Plant-based food

A plant-based diet is abstaining from animal products (meat, dairy products, eggs and honey). Raising animals for food uses enormous resources (space, water, food). For every kilo of meat or dairy, many times that amount of plants must be used to feed the animals for those products. 82% of starving children live in countries where food (grain) is fed to animals (source:, and the animals are eaten by western countries. It is also bad for the environment. Ruminants contribute immensely to greenhouse gases (methane), not to mention the machinery and fuel that is used to raise, slaughter and transport them. They contribute hugely to deforestation (Species extinction) and is the leading cause of all fresh water pollution (ocean dead zones). And do not forget the cruelty animals have to face every day.

From a different point of view. There exists land that can only be used as grassland. No crop would grow on it. Cows living on pasture metabolize grass and their manure is a free ecological resource that amends the soil which gives you better tasting and healthful vegetables. But we do not need that many cows.

In the end everybody is free to decide what seems right for oneself and the environment. If you want to change something start right in front of your door: local, seasonal products from sustainable farmers who do not use any artificial fertilizer, no monoculture and let their animals live outside.

It is nice to say that we are against cruelty. Most of us are. But how many of us actually take these abstract values and put them into concrete action? I know that many do not want to give up eating animal products. But what about eating less but high-quality animal products? That would already have a big impact!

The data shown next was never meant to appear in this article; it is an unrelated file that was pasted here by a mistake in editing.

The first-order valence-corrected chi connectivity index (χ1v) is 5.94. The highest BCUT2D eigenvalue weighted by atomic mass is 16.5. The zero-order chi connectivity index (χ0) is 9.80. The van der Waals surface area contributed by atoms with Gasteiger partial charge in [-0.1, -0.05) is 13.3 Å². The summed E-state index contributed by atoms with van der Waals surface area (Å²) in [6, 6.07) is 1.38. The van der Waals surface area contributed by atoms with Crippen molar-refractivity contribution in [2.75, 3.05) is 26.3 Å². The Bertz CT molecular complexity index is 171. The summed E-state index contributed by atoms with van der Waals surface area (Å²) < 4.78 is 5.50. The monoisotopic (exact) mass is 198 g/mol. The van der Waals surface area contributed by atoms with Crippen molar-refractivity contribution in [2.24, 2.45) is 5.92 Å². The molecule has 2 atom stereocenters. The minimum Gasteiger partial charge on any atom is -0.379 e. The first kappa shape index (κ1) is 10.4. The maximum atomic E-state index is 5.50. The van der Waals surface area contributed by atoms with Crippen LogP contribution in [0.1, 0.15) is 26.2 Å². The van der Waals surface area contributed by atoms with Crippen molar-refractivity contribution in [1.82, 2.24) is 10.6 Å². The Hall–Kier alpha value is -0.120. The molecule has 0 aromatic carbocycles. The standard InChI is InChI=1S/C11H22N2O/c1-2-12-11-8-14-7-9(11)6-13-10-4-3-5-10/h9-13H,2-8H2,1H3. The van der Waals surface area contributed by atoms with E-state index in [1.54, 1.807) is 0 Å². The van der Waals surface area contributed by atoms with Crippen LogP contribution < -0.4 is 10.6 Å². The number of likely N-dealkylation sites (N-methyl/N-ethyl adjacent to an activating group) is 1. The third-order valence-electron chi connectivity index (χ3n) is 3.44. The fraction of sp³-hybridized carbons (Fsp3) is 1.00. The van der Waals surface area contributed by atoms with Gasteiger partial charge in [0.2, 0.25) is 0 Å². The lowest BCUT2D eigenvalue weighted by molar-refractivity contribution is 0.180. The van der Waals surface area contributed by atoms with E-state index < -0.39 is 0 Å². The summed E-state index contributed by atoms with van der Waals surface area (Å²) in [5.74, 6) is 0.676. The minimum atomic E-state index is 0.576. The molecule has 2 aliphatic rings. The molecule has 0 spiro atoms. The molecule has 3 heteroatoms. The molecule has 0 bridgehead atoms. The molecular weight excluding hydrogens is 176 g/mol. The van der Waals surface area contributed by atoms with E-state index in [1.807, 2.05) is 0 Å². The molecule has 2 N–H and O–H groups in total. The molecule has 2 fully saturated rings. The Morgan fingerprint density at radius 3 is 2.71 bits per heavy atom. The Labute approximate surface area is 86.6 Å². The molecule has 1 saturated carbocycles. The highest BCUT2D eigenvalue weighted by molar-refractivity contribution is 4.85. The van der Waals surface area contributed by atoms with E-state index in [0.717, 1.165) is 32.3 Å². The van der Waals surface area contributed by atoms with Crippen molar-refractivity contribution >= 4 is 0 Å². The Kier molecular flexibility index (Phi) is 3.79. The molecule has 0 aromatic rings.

I have to admit that I used to be very sceptical if eating a plant-based diet is healthy for you. So I did a lot of research and read many scientific studies. If comparing omnivores with people on a plant-based diet it is very important to collect other information as well. Like how much sugar and gluten products one eats for example, how balanced the nutrition is, placebo effects, the impact of stress, representativity of the sample, the design of the study, how much one sleeps and exercises, and other influencing factors. Abstract: It is possible to eat a plant-based diet and stay healthy if you eat balanced and supplement vitamin B12 (every other day).

Some people who started to eat plant-based diet began to notice an entirely new world of foods, of cuisines, textures and flavours. I became sensitized to subtle flavours. It is healthier (e.g. less ingestion of hormones, antibiotic, carcinogens, cholesterol and saturated fats leads to less heart problems, less cancer and better cholesterol level), incredibly satisfying and can be low on the budget.

What we eat is very important to our health (e.g. Campbell & Campbell, 2005). Multiple sclerosis for example is a progressive autoimmune disease of the central nervous system. As usual the medical treatment to slowdown the disease is very expensive and has several adverse effects. According to Swank and Goodwin (2003) by far the most successful treatments for multiple sclerosis are specially designed diets. The common denominator of most of these diets are the avoidance of dairy products, eliminate gluten and eating blueberries, blackberries or blackcurrants (Wood et al., 2012).

I do cook a lot with vegetables (e.g. sweet potatoes, broccoli, tomatoes, pumpkin, spinach, carrots, mushrooms), legumes (e.g. chickpeas, lentil), some gluten free grains (quinoa, millet, buckwheat, amaranth), spices (ginger, turmeric, coriander, cinnamon, clove, garlic, chilli, beetroot extract, black pepper, cardamom, and cumin), nuts, seeds, coconut oil and lemon juice. Spices have many health effects.

It can be inconvenient when eating at restaurants that are not plant-based-friendly or at the homes of friends. But since I do not like to be rigid and I love to try new food I just eat what they cook. I only have to be careful with dairy products. If eating too much I get an attack of sweating and stomach cramps.


  • Wood, T. R., Sverdrup, U., Ragnarsdóttir, K. V. & Sverdrup, H. U. (2012). Investigating the root causes of multiple sclerosis using systems analysis and dynamics, developing an integrated treatment strategy. Oral presentation at the System Dynamics Society conference at St. Gallen, Switzerland.
  • Swank, R. L. & Goodwin, J. (2003). Review of MS patient survival on a Swank low saturated fat diet. Nutrition, 19, 161-162.
  • Campbell, T. C. & Campbell, T. M. (2005). The China Study.

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